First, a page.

The control apparatus 100 is shown in schematic detail in FIG. 4. The control apparatus includes first memory means, designated 1, for setting the theoretical reference speed for the movable head assembly 102, means designated 2, for controlling inversion between the first and second bang by reversal of current to the coil 111, a comparator 3, a memory 4, an isolator 5, a power amplifier 6, motor 106, speed transducer 125, switches 9 and 10, and a power supply 15, interconnected as shown.
The comparator 3, isolator 5, power amplifier 6, motor 106 and speed transducer 125 cooperatively define a first control loop B2. The memory means 1, comparator 3, memory 4 and switch 10 cooperatively define a second control loop B1.
First memory means 1 has in store a series of discrete values representing arbitrary theoretical speeds as a function of the distance x to be covered. The arbitrary speeds relate to the ideal case speeds where all the parameters governing the movement of the movable assembly are precisely known and do not change. The arbitrary speeds are mathematically determined therefrom taking into account the mechanical characteristics of the movable head assembly 102 and electrical characteristics of the motor 106, such as the self induction of the coil 111. A series of theoretical reference speeds for the movable assembly 102 during the second bang are derived from the arbitrary stored speeds in accordance with the actual speed obtained by the assembly 102 during the first bang, as described below. Signal SVT represents the theoretical reference speed signal produced by first memory means 1.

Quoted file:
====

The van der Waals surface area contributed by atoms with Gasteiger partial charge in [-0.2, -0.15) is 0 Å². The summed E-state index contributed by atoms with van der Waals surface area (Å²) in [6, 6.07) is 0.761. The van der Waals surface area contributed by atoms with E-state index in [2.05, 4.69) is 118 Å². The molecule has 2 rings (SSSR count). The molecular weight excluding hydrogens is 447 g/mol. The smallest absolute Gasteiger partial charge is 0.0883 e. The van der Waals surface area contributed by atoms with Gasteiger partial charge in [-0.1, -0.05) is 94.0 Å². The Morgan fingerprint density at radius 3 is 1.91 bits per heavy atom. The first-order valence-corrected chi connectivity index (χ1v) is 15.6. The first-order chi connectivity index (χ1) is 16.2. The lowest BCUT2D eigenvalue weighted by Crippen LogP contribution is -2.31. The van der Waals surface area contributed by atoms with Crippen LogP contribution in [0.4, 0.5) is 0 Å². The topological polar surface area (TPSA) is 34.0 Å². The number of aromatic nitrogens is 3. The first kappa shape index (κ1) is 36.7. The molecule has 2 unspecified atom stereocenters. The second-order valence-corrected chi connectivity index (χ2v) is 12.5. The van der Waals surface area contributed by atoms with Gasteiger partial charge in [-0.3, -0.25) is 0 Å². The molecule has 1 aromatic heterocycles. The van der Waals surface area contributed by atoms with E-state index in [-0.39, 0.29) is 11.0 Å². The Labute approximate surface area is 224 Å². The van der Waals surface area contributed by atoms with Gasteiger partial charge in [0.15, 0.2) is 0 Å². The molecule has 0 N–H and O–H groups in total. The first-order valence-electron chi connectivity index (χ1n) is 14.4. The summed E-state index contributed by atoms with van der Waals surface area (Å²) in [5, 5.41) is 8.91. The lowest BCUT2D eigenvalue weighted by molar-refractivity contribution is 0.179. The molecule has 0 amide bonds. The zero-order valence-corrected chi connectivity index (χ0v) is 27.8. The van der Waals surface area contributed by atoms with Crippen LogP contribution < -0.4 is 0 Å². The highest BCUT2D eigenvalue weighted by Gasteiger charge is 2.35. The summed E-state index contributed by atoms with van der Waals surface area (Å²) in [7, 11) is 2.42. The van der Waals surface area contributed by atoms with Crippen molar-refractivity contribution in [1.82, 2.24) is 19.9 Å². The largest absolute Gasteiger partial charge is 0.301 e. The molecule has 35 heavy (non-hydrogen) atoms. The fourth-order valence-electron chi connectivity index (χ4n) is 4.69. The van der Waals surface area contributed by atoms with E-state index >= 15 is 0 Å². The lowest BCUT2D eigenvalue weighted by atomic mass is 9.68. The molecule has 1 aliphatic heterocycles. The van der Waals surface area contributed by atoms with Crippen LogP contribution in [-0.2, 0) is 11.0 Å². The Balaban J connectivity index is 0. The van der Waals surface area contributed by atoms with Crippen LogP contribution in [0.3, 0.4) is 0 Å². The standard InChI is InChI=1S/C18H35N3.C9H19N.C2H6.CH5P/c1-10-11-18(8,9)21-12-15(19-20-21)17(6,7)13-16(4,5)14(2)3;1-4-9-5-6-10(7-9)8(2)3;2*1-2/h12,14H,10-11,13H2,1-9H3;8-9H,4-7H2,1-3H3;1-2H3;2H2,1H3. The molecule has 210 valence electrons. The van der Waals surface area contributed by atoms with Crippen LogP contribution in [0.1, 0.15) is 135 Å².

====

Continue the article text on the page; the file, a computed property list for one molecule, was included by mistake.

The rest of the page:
In accordance with the size of the movement, i.e., the number of tracks to be covered, current reversal means 2 defines a number of tracks, N, whereupon the inversion takes place, ending the first bang. When N tracks have been travelled, an order for reversal is given. If N' is the total number of tracks between tracks A and B, N is preferably within a few tracks of N'/2. The reversal ordering signal is designated SCI.
During the first bang, current reversal means 2 energizes and closes switch 10, thereby closing loop B1. Switch 9 is also energized and closed to saturate the power amplifier 6. Thus, the amplifier 6 supplies a constant current to motor 106, regardless of the error or control voltage produced by comparator 3, and operation of the control apparatus 100 is substantially uncontrolled. Isolator 5, a large resistor or switch, isolates loop B1 from the power supply 15.